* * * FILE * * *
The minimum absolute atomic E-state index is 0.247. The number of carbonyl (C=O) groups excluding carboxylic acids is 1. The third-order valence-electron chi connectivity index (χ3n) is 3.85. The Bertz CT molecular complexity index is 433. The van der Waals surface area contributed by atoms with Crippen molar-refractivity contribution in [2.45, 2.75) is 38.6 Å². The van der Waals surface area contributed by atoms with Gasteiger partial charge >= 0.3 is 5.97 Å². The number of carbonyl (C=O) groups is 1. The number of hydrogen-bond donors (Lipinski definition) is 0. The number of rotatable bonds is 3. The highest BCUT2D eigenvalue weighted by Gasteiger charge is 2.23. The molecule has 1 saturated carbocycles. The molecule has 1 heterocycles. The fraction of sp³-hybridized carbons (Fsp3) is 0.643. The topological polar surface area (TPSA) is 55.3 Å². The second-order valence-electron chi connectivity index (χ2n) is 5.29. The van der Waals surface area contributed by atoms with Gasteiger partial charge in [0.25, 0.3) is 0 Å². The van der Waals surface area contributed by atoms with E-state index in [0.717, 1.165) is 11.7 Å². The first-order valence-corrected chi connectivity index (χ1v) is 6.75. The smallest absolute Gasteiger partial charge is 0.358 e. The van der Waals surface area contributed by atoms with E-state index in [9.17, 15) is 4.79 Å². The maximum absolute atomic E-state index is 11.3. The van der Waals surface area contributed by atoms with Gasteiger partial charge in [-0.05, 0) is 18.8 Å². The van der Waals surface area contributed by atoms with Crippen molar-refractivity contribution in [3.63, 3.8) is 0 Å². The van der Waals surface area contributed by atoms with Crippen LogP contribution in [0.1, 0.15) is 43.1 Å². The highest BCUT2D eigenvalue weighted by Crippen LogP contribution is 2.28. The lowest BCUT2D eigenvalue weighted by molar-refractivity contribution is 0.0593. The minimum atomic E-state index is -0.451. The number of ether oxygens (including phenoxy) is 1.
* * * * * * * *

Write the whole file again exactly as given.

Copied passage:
The minimum absolute atomic E-state index is 0.247. The number of carbonyl (C=O) groups excluding carboxylic acids is 1. The third-order valence-electron chi connectivity index (χ3n) is 3.85. The Bertz CT molecular complexity index is 433. The van der Waals surface area contributed by atoms with Crippen molar-refractivity contribution in [2.45, 2.75) is 38.6 Å². The van der Waals surface area contributed by atoms with Gasteiger partial charge >= 0.3 is 5.97 Å². The number of carbonyl (C=O) groups is 1. The number of hydrogen-bond donors (Lipinski definition) is 0. The number of rotatable bonds is 3. The highest BCUT2D eigenvalue weighted by Gasteiger charge is 2.23. The molecule has 1 saturated carbocycles. The molecule has 1 heterocycles. The fraction of sp³-hybridized carbons (Fsp3) is 0.643. The topological polar surface area (TPSA) is 55.3 Å². The second-order valence-electron chi connectivity index (χ2n) is 5.29. The van der Waals surface area contributed by atoms with Gasteiger partial charge in [0.25, 0.3) is 0 Å². The van der Waals surface area contributed by atoms with E-state index in [0.717, 1.165) is 11.7 Å². The first-order valence-corrected chi connectivity index (χ1v) is 6.75. The smallest absolute Gasteiger partial charge is 0.358 e. The van der Waals surface area contributed by atoms with E-state index in [9.17, 15) is 4.79 Å². The maximum absolute atomic E-state index is 11.3. The van der Waals surface area contributed by atoms with Gasteiger partial charge in [-0.05, 0) is 18.8 Å². The van der Waals surface area contributed by atoms with Crippen molar-refractivity contribution in [3.63, 3.8) is 0 Å². The van der Waals surface area contributed by atoms with Crippen LogP contribution in [0.1, 0.15) is 43.1 Å². The highest BCUT2D eigenvalue weighted by Crippen LogP contribution is 2.28. The lowest BCUT2D eigenvalue weighted by molar-refractivity contribution is 0.0593. The minimum atomic E-state index is -0.451. The number of ether oxygens (including phenoxy) is 1.